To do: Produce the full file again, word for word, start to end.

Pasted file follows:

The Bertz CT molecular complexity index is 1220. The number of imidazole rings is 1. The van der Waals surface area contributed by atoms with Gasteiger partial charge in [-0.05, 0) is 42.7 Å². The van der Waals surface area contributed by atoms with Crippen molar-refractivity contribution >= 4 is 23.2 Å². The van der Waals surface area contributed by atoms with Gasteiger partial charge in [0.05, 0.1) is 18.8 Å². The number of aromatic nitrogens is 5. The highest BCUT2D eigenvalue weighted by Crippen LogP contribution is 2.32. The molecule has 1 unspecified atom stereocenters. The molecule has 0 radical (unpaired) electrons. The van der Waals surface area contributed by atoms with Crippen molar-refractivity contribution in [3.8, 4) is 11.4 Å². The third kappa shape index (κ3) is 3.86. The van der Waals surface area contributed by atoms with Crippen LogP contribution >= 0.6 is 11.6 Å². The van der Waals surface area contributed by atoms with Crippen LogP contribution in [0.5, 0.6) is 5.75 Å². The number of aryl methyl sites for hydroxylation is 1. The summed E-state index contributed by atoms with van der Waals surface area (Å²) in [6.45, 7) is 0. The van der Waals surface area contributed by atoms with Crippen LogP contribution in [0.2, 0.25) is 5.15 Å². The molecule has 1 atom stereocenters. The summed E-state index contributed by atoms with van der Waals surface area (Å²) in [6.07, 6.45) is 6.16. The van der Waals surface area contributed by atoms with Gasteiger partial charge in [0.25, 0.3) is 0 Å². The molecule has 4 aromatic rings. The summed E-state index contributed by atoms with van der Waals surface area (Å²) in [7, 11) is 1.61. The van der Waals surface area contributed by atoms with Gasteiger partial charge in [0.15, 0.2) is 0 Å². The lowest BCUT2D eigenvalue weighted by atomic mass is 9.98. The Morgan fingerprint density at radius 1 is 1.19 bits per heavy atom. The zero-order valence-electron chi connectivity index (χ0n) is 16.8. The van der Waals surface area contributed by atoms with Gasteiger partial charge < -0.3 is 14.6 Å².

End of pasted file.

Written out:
The Bertz CT molecular complexity index is 1220. The number of imidazole rings is 1. The van der Waals surface area contributed by atoms with Gasteiger partial charge in [-0.05, 0) is 42.7 Å². The van der Waals surface area contributed by atoms with Crippen molar-refractivity contribution >= 4 is 23.2 Å². The van der Waals surface area contributed by atoms with Gasteiger partial charge in [0.05, 0.1) is 18.8 Å². The number of aromatic nitrogens is 5. The highest BCUT2D eigenvalue weighted by Crippen LogP contribution is 2.32. The molecule has 1 unspecified atom stereocenters. The molecule has 0 radical (unpaired) electrons. The van der Waals surface area contributed by atoms with Crippen molar-refractivity contribution in [3.8, 4) is 11.4 Å². The third kappa shape index (κ3) is 3.86. The van der Waals surface area contributed by atoms with Crippen LogP contribution >= 0.6 is 11.6 Å². The van der Waals surface area contributed by atoms with Crippen LogP contribution in [0.5, 0.6) is 5.75 Å². The number of aryl methyl sites for hydroxylation is 1. The summed E-state index contributed by atoms with van der Waals surface area (Å²) in [6.45, 7) is 0. The van der Waals surface area contributed by atoms with Crippen LogP contribution in [0.2, 0.25) is 5.15 Å². The molecule has 1 atom stereocenters. The summed E-state index contributed by atoms with van der Waals surface area (Å²) in [6.07, 6.45) is 6.16. The van der Waals surface area contributed by atoms with Gasteiger partial charge in [0.25, 0.3) is 0 Å². The molecule has 4 aromatic rings. The summed E-state index contributed by atoms with van der Waals surface area (Å²) in [7, 11) is 1.61. The van der Waals surface area contributed by atoms with Gasteiger partial charge in [0.15, 0.2) is 0 Å². The lowest BCUT2D eigenvalue weighted by atomic mass is 9.98. The Morgan fingerprint density at radius 1 is 1.19 bits per heavy atom. The zero-order valence-electron chi connectivity index (χ0n) is 16.8. The van der Waals surface area contributed by atoms with Gasteiger partial charge < -0.3 is 14.6 Å².